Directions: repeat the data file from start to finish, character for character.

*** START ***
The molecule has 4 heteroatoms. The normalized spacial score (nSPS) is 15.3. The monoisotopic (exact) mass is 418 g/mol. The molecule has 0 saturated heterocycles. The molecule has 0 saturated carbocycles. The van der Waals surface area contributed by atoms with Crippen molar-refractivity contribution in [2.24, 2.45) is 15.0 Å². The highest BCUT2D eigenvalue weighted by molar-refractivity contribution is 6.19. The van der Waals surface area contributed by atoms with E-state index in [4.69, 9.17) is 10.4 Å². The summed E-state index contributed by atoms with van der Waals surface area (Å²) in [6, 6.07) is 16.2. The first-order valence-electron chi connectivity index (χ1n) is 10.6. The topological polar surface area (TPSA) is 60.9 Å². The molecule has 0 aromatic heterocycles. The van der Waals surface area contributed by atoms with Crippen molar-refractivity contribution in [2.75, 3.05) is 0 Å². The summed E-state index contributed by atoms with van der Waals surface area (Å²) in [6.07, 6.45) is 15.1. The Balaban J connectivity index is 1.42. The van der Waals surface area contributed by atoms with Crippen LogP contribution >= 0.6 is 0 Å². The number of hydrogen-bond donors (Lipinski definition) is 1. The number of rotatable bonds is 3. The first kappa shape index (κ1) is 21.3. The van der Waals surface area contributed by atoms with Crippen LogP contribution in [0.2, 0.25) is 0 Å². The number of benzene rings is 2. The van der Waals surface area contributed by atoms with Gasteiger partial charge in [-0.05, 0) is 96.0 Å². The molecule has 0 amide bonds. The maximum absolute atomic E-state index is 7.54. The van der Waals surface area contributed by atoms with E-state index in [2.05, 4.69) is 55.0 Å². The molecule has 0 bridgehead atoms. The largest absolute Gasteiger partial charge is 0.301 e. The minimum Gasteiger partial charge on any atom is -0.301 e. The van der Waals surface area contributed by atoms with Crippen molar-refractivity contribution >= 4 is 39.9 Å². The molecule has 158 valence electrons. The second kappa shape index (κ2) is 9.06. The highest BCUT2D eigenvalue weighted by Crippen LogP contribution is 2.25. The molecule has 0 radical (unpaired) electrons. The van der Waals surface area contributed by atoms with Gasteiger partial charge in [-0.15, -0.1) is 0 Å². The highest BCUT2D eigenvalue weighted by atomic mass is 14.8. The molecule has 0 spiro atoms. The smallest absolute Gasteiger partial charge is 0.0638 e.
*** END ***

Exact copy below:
The molecule has 4 heteroatoms. The normalized spacial score (nSPS) is 15.3. The monoisotopic (exact) mass is 418 g/mol. The molecule has 0 saturated heterocycles. The molecule has 0 saturated carbocycles. The van der Waals surface area contributed by atoms with Crippen molar-refractivity contribution in [2.24, 2.45) is 15.0 Å². The highest BCUT2D eigenvalue weighted by molar-refractivity contribution is 6.19. The van der Waals surface area contributed by atoms with E-state index in [4.69, 9.17) is 10.4 Å². The summed E-state index contributed by atoms with van der Waals surface area (Å²) in [6, 6.07) is 16.2. The first-order valence-electron chi connectivity index (χ1n) is 10.6. The topological polar surface area (TPSA) is 60.9 Å². The molecule has 0 aromatic heterocycles. The van der Waals surface area contributed by atoms with Crippen molar-refractivity contribution in [2.75, 3.05) is 0 Å². The summed E-state index contributed by atoms with van der Waals surface area (Å²) in [6.07, 6.45) is 15.1. The Balaban J connectivity index is 1.42. The van der Waals surface area contributed by atoms with Crippen LogP contribution >= 0.6 is 0 Å². The number of hydrogen-bond donors (Lipinski definition) is 1. The number of rotatable bonds is 3. The first kappa shape index (κ1) is 21.3. The van der Waals surface area contributed by atoms with Crippen LogP contribution in [0.2, 0.25) is 0 Å². The number of benzene rings is 2. The van der Waals surface area contributed by atoms with Gasteiger partial charge in [-0.05, 0) is 96.0 Å². The molecule has 0 amide bonds. The maximum absolute atomic E-state index is 7.54. The van der Waals surface area contributed by atoms with E-state index in [2.05, 4.69) is 55.0 Å². The molecule has 0 bridgehead atoms. The largest absolute Gasteiger partial charge is 0.301 e. The minimum Gasteiger partial charge on any atom is -0.301 e. The van der Waals surface area contributed by atoms with Crippen molar-refractivity contribution >= 4 is 39.9 Å². The molecule has 158 valence electrons. The second kappa shape index (κ2) is 9.06. The highest BCUT2D eigenvalue weighted by Crippen LogP contribution is 2.25. The molecule has 0 radical (unpaired) electrons. The van der Waals surface area contributed by atoms with Gasteiger partial charge in [-0.15, -0.1) is 0 Å². The highest BCUT2D eigenvalue weighted by atomic mass is 14.8. The molecule has 0 spiro atoms. The smallest absolute Gasteiger partial charge is 0.0638 e.